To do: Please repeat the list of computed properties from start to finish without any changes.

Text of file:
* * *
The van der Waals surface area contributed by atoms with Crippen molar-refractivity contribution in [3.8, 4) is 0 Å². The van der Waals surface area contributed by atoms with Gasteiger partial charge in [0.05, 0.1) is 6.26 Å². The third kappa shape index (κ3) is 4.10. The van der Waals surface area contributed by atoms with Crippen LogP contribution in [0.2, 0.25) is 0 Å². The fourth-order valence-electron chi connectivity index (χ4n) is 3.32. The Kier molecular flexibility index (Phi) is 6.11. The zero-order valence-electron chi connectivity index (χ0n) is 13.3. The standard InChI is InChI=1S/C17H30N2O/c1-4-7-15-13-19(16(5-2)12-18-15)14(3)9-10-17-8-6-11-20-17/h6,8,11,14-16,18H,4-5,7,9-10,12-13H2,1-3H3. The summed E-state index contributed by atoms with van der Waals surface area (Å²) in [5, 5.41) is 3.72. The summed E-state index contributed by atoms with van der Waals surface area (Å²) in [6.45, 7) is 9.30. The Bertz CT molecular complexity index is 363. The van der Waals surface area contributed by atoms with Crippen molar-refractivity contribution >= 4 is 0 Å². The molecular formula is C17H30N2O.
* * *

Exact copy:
The van der Waals surface area contributed by atoms with Crippen molar-refractivity contribution in [3.8, 4) is 0 Å². The van der Waals surface area contributed by atoms with Gasteiger partial charge in [0.05, 0.1) is 6.26 Å². The third kappa shape index (κ3) is 4.10. The van der Waals surface area contributed by atoms with Crippen LogP contribution in [0.2, 0.25) is 0 Å². The fourth-order valence-electron chi connectivity index (χ4n) is 3.32. The Kier molecular flexibility index (Phi) is 6.11. The zero-order valence-electron chi connectivity index (χ0n) is 13.3. The standard InChI is InChI=1S/C17H30N2O/c1-4-7-15-13-19(16(5-2)12-18-15)14(3)9-10-17-8-6-11-20-17/h6,8,11,14-16,18H,4-5,7,9-10,12-13H2,1-3H3. The summed E-state index contributed by atoms with van der Waals surface area (Å²) in [5, 5.41) is 3.72. The summed E-state index contributed by atoms with van der Waals surface area (Å²) in [6.45, 7) is 9.30. The Bertz CT molecular complexity index is 363. The van der Waals surface area contributed by atoms with Crippen molar-refractivity contribution >= 4 is 0 Å². The molecular formula is C17H30N2O.